Spring 2018 - 60577 - PA 380L – Topics in Public Policy and Law
America's Struggling Middle Class
Description of the course:
This course will focus on a variety of subjects that explore why America’s middle-class struggles to achieve the American Dream. Topics we will explore: how labor laws have helped create and maintain the income inequality gaps, how housing laws have helped create economically (and racially) segregated neighborhoods, and how education laws make it harder for high school and college students to graduate and be prepared to succeed in the current labor market. Middle-income families are no longer the majority of American households. A steady succession of federal and state laws and policies (especially labor, consumer lending, housing and tax policies) have destroyed the middle-class. We now have enormous income and wealth inequality gaps between average Americans and the country’s richest households.
The focus will be on ways laws and policies can help reverse the economic fortunes of Americans who aspire to become and remain middle-class. Despite the heavy policy-focus of this course, you will be required to propose concrete solutions to the problems (housing, education, financial services, employment, etc.) facing the middle class.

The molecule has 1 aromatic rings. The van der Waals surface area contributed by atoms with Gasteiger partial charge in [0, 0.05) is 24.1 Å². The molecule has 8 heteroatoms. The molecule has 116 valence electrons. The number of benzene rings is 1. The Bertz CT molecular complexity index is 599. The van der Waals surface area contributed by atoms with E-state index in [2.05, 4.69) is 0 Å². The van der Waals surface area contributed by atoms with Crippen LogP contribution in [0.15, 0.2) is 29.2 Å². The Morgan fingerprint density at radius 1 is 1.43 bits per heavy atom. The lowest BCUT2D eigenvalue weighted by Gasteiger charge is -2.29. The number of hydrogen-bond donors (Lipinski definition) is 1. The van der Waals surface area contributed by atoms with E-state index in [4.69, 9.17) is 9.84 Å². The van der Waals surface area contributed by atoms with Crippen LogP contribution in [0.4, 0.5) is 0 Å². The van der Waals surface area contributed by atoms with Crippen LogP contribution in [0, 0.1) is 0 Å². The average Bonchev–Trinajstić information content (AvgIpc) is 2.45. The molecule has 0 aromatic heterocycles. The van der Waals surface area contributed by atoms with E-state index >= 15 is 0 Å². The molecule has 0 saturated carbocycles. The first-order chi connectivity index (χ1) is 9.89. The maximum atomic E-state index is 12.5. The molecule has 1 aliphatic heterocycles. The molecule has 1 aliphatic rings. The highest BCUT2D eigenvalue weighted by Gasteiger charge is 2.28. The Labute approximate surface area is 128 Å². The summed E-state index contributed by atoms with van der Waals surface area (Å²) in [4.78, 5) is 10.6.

Requirements and expectations:
Punctual class attendance is mandatory. Poor class attendance will negatively affect the final grade, which will be calculated based on the following components (all require adherence to stated specifications TBA in the course syllabus):
20% of the final grade includes mandatory punctual weekly class attendance, speaking in every class, participating in group exercises/projects, and posting several written comments demonstrating engagement with and reactions to course readings on Twitter and/or in Canvas.
Popular Press Articles:
10% of the final grade will be from posting recent topical news articles on Twitter and/or in Canvas.
Two Written Papers:
25% of the final grade is a short opinion piece written utilizing a specific format and process, and
45% of the final grade is the final written project, requiring adherence to syllabus specifications (minimum 20 pages).
No textbook is required. Readings will be of diverse types and may include excerpts from books, law review articles, government reports, empirical studies, public statistics, interactive websites, videos, and popular press writings (including news articles or blog entries). All readings will be posted in weekly Canvas Modules consisting of about three to eleven website links or .pdf/other documents per week. Also prior to every class meeting, in order to facilitate the weekly dynamic in-room small group discussions, students should allow some time after their weekly readings to fully digest the material themselves, and then a little time the evening or morning before class, to read and carefully consider about 5-15 comment and reaction postings in Canvas which relate to that week’s course readings.